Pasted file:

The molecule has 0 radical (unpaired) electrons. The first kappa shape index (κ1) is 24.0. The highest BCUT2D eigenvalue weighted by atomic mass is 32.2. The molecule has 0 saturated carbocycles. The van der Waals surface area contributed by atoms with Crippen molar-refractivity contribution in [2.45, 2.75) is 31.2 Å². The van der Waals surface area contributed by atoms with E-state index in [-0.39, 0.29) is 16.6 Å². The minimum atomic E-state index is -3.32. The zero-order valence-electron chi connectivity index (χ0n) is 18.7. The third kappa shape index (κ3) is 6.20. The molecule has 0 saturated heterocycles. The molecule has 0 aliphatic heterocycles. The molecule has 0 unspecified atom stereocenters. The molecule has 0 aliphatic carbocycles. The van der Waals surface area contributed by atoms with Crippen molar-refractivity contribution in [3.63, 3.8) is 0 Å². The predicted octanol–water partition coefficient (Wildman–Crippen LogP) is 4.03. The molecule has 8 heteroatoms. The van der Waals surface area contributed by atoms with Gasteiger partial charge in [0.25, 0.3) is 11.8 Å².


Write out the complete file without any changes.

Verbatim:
The molecule has 0 radical (unpaired) electrons. The first kappa shape index (κ1) is 24.0. The highest BCUT2D eigenvalue weighted by atomic mass is 32.2. The molecule has 0 saturated carbocycles. The van der Waals surface area contributed by atoms with Crippen molar-refractivity contribution in [2.45, 2.75) is 31.2 Å². The van der Waals surface area contributed by atoms with E-state index in [-0.39, 0.29) is 16.6 Å². The minimum atomic E-state index is -3.32. The zero-order valence-electron chi connectivity index (χ0n) is 18.7. The third kappa shape index (κ3) is 6.20. The molecule has 0 saturated heterocycles. The molecule has 0 aliphatic heterocycles. The molecule has 0 unspecified atom stereocenters. The molecule has 0 aliphatic carbocycles. The van der Waals surface area contributed by atoms with Crippen molar-refractivity contribution in [3.63, 3.8) is 0 Å². The predicted octanol–water partition coefficient (Wildman–Crippen LogP) is 4.03. The molecule has 8 heteroatoms. The van der Waals surface area contributed by atoms with Gasteiger partial charge in [0.25, 0.3) is 11.8 Å².